RFID tablet medical tablet

RFID Tablet Technologies Solving Problems in the Hospital

A hospital is an unpredictable environment. One moment hallways are calm and clear; the next, staff are bustling to get a patient into the emergency room. Errors are not uncommon. Thankfully, technology has evolved over time to address a lot of the problems we’ve seen in the past arising from miniscule errors. RFID is one of the technologies incorporated into the daily use of hospital tech that has been exceptionally beneficial for many reasons. Here are some problems hospitals commonly face that can be solved using a medical tablet with RFID technology.

Asset Tracking Using an RFID Tablet

A recent news report detailed a VA hospital was missing over 1 million worth of hospital equipment over the course of several years due to various reasons—improper and erroneous tracking, theft, or misplacement. Clearly, the costs add up quickly over time. Radiology departments are no stranger to loss either. They’re usually inundated with lots of equipment, both large and small. It’s easy to misplace a lead marker for protection against high radiation levels because they’re such tiny devices. Just one lead marker costs approximately 20 dollars, and if they’re constantly misplaced the cost can add up quick.  Missing equipment, such as radiation markers, can be outfitted with RFID tags, and hospital staff can locate each tagged object using a medical tablet with RFID. It helps to prevent misplacement and theft. The technology pays for itself.

RFID Tablets Aren’t Just for Tracking Equipment

We understand that the hospital is one of the last places anyone wants to have an extended stay, and so some patients—especially the elderly and mentally unhealthy—may be inclined to wander or hide. There was a recent case in South Africa of a patient hiding in the ceiling of a hospital and staff wasn’t able to locate the patient for 13 days. Some sources online cite over a hundred babies were abducted from nurseries between the 1960s and today. RFID tablet technology can track where people are moving via tagged wristbands so, in the unlikely but very real situation of missing people or abductions, they can be located. RFID tablets protect lives. Misplacing a 30 thousand dollar surgical drill is one asset loss, but it doesn’t hold a candle to missing people.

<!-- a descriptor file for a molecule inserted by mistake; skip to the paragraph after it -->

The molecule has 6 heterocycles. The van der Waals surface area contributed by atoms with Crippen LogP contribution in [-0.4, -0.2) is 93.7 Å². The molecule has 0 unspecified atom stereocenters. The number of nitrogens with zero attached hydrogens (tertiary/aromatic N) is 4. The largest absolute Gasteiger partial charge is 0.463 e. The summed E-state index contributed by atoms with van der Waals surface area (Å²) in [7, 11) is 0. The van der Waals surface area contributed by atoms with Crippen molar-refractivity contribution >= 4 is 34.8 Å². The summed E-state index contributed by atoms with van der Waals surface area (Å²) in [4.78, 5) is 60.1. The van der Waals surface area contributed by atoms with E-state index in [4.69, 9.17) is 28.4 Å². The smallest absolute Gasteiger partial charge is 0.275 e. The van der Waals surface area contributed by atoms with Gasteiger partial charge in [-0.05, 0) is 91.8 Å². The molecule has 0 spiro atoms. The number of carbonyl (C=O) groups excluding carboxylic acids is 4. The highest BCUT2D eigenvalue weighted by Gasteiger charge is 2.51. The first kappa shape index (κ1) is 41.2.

Equipment Status Can be Tracked Too

Online studies point to numerous cases where unsterilized or improperly sterilized instruments transferred infections to surgical patients. Hospital infections can easily transfer if an instrument isn’t sterilized improperly—or at all. Medical staff can use an RFID tablet to implement new processes of ensuring instruments used in surgery are free of infection. Even linens can be tracked. Before they’re secured onto a bed, sheets with laundry tags can be scanned using a medical tablet with RFID to check their sterilization status. Infections drop, patients are healthier.

RFID Equals Improved Data Security

RFID technology doesn’t simply have to be about tracking equipment and inventory. Patient records must be kept secure. More and more hospitals are switching to some form or two factor authentication to sign into medical computers and tablets. Imprivata SSO is the standard that most hospitals used, and an RFID tablet that is already Imprivata certified means that your patients’ medical records are safe from data theft. Even in the event of the physical theft of a tablet, it would be impossible to access EMR software without the RFID card necessary to login. This not only keeps your patient records safe but also insulates a hospital from any potential lawsuits that might happen as the result of a data breach.

 

RFID goes beyond just saving a hospital money from replacing missing equipment—it protects the lives of the patients and medical staff in a myriad of ways. Ensure your hospital has the proper technology to track all inventory, assets, and patients. Contact us here today to see how you can drive down costs from unnecessary spending and costly accidents in your hospital.

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